Susanne, who lives on the homestead farm in West Danville, Vermont where Ian was raised, was deeply moved by the gesture. A mother of six boys, she has adopted Hojek into her ‘extended Marine family.’ Seeing him find his path through Gold Star Roses is especially gratifying for her.

“It was very moving and I teared up about it,” she said. “I’m just really endeared to John, and I think it’s wonderful that he’s trying to find his path. Combat veterans really struggle with reintegrating back into the communities around us, and my heart really goes out to them. He’s lost a couple comrades in combat, and he really loves flowers. And roses in particular. I just love that. It’s a powerful flower.”

Hojek’s path to agriculture wasn’t an easy one. After separating from the Marines in 2009, he returned home to Illinois and headed down what he describes as a ‘dark path.’ Through family ties he was able to get hired-on part-time—and eventually full-time—with the local fire service, but within a year he was asked to resign after the effects of his service started to surface—a familiar scenario for many combat veterans.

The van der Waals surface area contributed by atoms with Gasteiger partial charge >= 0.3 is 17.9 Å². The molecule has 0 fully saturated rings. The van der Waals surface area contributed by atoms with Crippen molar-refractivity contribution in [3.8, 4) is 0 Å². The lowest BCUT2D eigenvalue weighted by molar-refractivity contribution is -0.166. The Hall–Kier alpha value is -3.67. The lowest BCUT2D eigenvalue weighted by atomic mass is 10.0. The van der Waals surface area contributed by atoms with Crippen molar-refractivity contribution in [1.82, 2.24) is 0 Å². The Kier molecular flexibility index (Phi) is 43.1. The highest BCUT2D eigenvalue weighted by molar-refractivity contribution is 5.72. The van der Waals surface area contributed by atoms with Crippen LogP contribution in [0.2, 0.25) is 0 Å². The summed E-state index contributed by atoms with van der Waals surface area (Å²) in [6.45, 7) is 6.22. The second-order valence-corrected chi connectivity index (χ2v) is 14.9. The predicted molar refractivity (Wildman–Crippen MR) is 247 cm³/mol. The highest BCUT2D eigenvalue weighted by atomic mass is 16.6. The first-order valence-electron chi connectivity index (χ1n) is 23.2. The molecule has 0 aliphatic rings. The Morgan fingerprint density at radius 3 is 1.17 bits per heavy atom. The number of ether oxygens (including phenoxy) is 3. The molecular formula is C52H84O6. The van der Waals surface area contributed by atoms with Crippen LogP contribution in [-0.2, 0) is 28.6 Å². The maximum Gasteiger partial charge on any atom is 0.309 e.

“I was angry all the time,” he said. “I was out drinking—self-medicating. I got wrapped up in a motorcycle club. At this point I had no direction. I was starting to lose touch with my family. I was getting in all these episodes, and I was getting super angry all the time.”